They should have bought the manual.
There are certain cars that should always be equipped with manual transmissions. The is one of them. Its corporate cousin also counts. Automatic transmissions are still offered in both roadsters because there’s enough demand, which is kind of shameful. And now that shame comes with a price.
A total of 14,370 Miatas from the 2016-2019 model years and 8,933 124 Spiders from 2017-2019 are being recalled because their transmissions could suddenly downshift without warning, resulting in deceleration. The automakers fear this could also result in a crash. The problem has been traced to incorrect programming for the transmission control module.
Fortunately, no related crashes or injuries are known and the automakers very much want to avoid them entirely. Affected owners will soon be notified by the companies to bring their vehicles to a dealership where technicians will update the transmission software at no cost. This update will simply overwrite the old code and ensure these unwanted downshifts won’t happen.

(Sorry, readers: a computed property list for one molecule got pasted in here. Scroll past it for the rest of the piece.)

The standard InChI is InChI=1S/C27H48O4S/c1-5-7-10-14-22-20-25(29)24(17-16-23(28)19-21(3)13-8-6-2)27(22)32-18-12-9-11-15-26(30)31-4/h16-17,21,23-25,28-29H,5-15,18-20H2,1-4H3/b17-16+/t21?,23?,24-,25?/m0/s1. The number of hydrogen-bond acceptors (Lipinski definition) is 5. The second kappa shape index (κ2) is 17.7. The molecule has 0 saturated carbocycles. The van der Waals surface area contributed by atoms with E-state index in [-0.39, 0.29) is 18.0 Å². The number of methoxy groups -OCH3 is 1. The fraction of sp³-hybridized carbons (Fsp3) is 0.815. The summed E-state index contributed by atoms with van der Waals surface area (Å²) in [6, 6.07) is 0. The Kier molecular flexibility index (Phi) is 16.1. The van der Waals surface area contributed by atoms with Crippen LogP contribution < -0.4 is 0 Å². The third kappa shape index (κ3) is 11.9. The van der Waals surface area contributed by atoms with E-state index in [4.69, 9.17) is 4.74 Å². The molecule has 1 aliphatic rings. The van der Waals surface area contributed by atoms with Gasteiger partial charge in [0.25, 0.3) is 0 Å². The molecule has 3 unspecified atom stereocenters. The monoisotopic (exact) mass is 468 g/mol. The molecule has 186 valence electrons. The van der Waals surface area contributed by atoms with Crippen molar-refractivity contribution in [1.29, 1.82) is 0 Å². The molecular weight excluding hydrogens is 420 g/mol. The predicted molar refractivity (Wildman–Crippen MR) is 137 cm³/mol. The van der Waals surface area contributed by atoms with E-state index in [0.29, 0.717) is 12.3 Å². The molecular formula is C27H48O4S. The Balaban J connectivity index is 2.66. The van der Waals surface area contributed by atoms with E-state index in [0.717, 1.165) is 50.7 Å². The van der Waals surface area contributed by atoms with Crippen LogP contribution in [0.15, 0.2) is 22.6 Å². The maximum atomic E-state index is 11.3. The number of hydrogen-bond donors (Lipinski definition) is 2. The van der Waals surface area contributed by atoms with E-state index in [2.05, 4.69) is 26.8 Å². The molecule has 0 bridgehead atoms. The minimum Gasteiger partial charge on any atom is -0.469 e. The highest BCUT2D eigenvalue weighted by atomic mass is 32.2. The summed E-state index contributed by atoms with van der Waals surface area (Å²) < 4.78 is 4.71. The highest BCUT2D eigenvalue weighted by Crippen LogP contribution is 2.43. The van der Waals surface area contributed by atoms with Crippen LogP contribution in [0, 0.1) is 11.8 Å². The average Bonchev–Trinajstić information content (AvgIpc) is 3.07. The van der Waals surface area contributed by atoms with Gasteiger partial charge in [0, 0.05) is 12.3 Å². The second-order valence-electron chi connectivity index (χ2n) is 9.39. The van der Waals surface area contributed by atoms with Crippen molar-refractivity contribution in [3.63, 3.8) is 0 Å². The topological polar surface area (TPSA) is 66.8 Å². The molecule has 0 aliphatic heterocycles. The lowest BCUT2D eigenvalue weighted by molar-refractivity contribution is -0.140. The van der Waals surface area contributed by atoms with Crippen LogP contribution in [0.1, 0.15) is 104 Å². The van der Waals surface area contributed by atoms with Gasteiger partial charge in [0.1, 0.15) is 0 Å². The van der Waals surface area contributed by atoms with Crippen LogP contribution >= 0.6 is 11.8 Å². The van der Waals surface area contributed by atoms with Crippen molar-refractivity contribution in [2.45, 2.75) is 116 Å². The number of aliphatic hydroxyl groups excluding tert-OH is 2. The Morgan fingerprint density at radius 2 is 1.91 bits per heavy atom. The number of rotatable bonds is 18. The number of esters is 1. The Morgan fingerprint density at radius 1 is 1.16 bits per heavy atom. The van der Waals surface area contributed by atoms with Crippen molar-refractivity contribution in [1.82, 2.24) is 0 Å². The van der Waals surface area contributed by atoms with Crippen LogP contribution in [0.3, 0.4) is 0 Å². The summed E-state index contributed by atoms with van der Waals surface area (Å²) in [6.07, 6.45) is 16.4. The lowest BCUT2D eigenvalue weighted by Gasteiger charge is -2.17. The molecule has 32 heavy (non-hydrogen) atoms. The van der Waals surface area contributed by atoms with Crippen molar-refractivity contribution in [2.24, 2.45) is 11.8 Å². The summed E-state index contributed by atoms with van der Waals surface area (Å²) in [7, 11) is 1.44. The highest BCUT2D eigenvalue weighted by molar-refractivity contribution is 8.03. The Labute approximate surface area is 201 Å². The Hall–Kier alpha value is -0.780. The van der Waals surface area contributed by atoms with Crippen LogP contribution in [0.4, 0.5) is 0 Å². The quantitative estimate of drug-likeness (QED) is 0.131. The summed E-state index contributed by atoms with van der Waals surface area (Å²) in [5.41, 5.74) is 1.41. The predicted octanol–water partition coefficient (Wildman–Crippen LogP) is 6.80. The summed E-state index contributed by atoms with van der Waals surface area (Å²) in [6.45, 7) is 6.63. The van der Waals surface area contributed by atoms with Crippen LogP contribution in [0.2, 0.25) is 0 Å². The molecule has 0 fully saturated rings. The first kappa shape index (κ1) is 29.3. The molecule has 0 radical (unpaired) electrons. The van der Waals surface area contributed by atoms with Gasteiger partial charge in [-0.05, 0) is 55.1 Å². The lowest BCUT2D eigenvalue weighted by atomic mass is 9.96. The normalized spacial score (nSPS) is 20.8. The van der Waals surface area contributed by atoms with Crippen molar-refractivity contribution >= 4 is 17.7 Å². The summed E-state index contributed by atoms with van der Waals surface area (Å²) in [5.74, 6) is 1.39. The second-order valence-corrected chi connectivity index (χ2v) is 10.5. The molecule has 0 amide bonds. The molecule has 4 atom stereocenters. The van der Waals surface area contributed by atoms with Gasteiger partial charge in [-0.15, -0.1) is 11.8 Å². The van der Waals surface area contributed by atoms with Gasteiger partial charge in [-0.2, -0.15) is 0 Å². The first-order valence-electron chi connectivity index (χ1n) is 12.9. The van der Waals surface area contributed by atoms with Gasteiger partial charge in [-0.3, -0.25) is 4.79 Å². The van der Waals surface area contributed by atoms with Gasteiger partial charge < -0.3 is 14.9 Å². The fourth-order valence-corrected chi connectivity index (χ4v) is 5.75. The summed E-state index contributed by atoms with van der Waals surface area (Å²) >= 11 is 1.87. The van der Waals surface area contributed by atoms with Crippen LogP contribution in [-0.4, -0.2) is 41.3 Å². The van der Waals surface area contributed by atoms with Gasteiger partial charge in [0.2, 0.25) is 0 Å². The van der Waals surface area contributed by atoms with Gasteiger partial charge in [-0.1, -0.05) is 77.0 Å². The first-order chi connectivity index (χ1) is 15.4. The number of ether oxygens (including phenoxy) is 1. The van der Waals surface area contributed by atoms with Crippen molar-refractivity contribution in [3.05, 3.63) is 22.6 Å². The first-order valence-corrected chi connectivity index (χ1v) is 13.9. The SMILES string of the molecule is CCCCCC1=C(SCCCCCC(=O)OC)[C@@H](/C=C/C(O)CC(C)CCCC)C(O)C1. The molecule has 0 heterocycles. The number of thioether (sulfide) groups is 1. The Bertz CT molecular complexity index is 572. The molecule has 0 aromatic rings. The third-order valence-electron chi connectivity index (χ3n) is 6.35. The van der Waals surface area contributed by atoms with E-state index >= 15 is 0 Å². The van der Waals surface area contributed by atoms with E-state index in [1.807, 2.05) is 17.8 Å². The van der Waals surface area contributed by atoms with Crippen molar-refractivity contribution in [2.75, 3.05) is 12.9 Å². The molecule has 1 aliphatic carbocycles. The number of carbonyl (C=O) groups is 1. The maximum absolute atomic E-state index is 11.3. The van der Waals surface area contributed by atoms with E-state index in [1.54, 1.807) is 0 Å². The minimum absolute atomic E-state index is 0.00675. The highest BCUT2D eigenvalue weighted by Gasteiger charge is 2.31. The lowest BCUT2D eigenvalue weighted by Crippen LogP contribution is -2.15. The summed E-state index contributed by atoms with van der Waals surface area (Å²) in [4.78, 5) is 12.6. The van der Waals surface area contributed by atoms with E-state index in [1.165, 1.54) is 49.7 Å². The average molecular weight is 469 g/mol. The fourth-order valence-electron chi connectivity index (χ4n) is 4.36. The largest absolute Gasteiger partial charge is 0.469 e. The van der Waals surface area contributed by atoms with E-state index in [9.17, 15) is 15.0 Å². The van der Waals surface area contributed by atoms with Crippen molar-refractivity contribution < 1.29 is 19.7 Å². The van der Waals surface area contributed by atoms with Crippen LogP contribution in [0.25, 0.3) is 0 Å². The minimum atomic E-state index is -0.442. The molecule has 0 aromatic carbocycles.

Buyers for both roadsters have a choice between a standard six-speed manual and an optional six-speed automatic. A precise breakdown regarding the number of buyers who prefer one gearbox to the other is not available, but we’ve asked Mazda in the past and we were told most opt for the manual. The 124 Spider, however, is a bit different.
While both models are built alongside each other in Hiroshima, Japan, Fiat buyers often prefer a somewhat more refined ride better suited for cruising, hence their preference for the automatic. The 124 Spider also has a different engine, a 1.4-liter inline-four supplied by Fiat whereas the MX-5 only comes with a naturally aspirated 2.0-liter SkyActiv inline-four. But the lesson here is quite obvious: always get a manual when buying a Miata. Probably not a bad idea for the 124 Spider, too.